btw @ACuriousMind is "generalized amalgamated product" a thing, or just something Leeb likes to say? :P

@ArtOfCode darn

9:45 PM
#rekt ocelot

:D
no love

@Danu We called it free amalgamated product, so at least the amalgamated part is a thing ;)

don't worry, be happy

ffs

9:46 PM
@ACuriousMind The thing that is not free but just has the relations that preserve the "homomorphism of directed system" property (to be used to solve the SVK mapping problem)?

still blocked in America

1 min ago, by 0celo7
no love
Got me listening to this again :3
@ACuriousMind ...or is this all Leeb-speak? :P

@Danu Uhhhhh...the thing that appears in the Seifert-van Kampen theorem. I have no idea what a "homomorphism of directed system" property is, but I guess it's a weird way of saying the amalgamated product is the pushout in the category of groups.

@ACuriousMind I wish we could get all three at once.

@ACuriousMind Okay, let me explain the terminology.

9:50 PM
Hey, do stealth pings still work?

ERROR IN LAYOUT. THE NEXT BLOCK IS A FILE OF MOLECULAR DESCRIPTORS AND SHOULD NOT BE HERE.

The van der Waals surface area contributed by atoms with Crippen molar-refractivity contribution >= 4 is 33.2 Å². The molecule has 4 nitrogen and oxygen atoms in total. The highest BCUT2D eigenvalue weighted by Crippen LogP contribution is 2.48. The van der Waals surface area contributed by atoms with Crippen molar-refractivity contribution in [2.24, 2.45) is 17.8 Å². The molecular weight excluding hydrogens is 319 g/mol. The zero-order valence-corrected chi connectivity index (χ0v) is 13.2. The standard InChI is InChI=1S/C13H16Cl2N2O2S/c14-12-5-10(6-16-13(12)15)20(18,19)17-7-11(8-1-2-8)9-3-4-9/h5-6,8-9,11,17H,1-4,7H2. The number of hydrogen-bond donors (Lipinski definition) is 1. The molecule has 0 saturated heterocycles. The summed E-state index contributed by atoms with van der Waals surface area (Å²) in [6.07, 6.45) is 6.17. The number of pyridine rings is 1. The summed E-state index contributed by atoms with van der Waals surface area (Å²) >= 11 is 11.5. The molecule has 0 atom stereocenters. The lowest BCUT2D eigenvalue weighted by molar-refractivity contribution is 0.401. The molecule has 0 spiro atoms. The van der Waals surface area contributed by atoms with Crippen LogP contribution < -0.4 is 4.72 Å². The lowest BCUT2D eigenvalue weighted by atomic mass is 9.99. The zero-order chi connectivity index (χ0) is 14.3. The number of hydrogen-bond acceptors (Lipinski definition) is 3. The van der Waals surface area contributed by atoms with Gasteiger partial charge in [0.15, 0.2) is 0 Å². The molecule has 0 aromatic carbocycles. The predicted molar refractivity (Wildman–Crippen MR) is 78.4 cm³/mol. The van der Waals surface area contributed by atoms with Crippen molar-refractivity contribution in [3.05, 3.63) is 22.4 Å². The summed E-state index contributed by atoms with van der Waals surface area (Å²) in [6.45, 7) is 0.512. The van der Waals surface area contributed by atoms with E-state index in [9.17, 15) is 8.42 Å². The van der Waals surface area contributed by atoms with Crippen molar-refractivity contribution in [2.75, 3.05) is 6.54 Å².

damn

maybe

clearly not

well I did get pinged

A directed system in this sense is $(G_\alpha)_{\alpha\in A}$ where $(A,\prec)$ is partially ordered and $\alpha\prec \alpha'\implies \exists \varphi_{\alpha'\alpha}:G_\alpha\to G_{\alpha'}$ (a homomorphism)

aye, but you're not meant to be able to see that not-a-link

user54412
9:51 PM
@ArtOfCode Try random non-printing unicode?

@Danu I know what a directed system is :P

@ACuriousMind oh

@ChrisWhite such as?

A homomorphism of the directed system is a family $\psi_\alpha:G_\alpha\to H$ that agrees with the $\varphi_{\alpha'\alpha}$'s
where $H$ is an arbitrary group

@Danu every time I watch that video I think "that's what you get for wearing that hat"